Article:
Have you heard of the term 'Greenwashing?'
Last year, for Earth Day, we wrote an article all about sustainability and tech, exploring what kind of responsibility businesses have to be sustainable.
As the term Climate Change changes to Climate Crisis, we think that this topic, more than ever, deserves some thought – especially from our perspective as a growing business using more resources than we used to. We’re in a bigger office at the Round Foundry, we have more staff, more computer power, more meetings (therefore travel!) and more of everything, really.
What is our responsibility to the environment as a business?
We’re paperless, we use public transport when traveling for Art of Cloud whenever we can, we use our own reusable coffee cups and recycle in the office. As a new, growing business our impact is important, but nowhere near as important as a global business.
Employees are demanding ethics more than ever before.
We’re not just talking environmental ethics here – we’re talking employee rights, office culture, and diversity, too.
“Today’s prospective employee has more information than ever before, and businesses are more transparent now than they ever have been.”
And that’s because businesses have to be transparent. With websites like Glassdoor, companies can’t really get away with the problematic office practices they used to have (as easily, anyway!).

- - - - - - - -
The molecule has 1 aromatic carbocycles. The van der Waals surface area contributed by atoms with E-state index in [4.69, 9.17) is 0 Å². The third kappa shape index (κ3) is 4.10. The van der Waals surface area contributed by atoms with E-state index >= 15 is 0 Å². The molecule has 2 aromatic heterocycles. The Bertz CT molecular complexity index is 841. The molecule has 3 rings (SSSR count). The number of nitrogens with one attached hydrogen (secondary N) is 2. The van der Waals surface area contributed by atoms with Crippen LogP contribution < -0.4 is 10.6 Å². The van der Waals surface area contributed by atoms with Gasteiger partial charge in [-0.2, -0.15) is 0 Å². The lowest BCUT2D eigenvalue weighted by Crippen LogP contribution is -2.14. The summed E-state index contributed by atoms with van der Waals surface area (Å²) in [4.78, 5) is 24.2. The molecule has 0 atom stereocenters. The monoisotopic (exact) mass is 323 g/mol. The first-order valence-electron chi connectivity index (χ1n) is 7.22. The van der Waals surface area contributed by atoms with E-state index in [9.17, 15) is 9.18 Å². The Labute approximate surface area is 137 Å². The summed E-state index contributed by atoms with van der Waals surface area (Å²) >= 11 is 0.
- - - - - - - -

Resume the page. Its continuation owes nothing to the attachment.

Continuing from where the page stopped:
The workforce is now primarily new generations who are demanding ethics from their employers. A survey done by Bentley University revealed that the majority of millennials would take a paycut if it meant they could work for a company with ethics over one that didn’t.
Is it long-term sustainability, or short-term greenwashing?
Are large businesses truly making long-term sustainable changes, or are they operating the same as they used to, just with some empty ‘green initiatives’?
“Between 2011 and 2015, the percent of Fortune 500 companies that published sustainability reports ran from 20 percent to 81 percent.”
Don't just say it, prove it.
Greenwashing is harder and harder to get away with, in this growing tech age, just because people can usually spot it a mile off. It doesn’t matter that your office is recycling if your business invests in fracking – and people can find this information out so easily, now, that it’s not worth trying to pull the wool over their eyes.
“Trust me and show me are no longer considered good enough. There is a growing demand for businesses not only to say they are ethical, but to prove they have ethical values embedded throughout their organisation.”
– Tim Melville-Ross writing for The Guardian
So, is big business really becoming more ethical?
At Art of Cloud, we certainly think so. We have modelled our own behaviour on Salesforce who are, without a doubt, one of the most ethical tech companies out there.
Salesforce even have a Chief Ethical and Humane Use Officer, Paula Goodman, whose job it is to “develop a strategic framework for the ethical and humane use of technology across Salesforce” which is a hugely important role in these recent days of data infringement. We wonder how long it will be til most tech companies follow suit.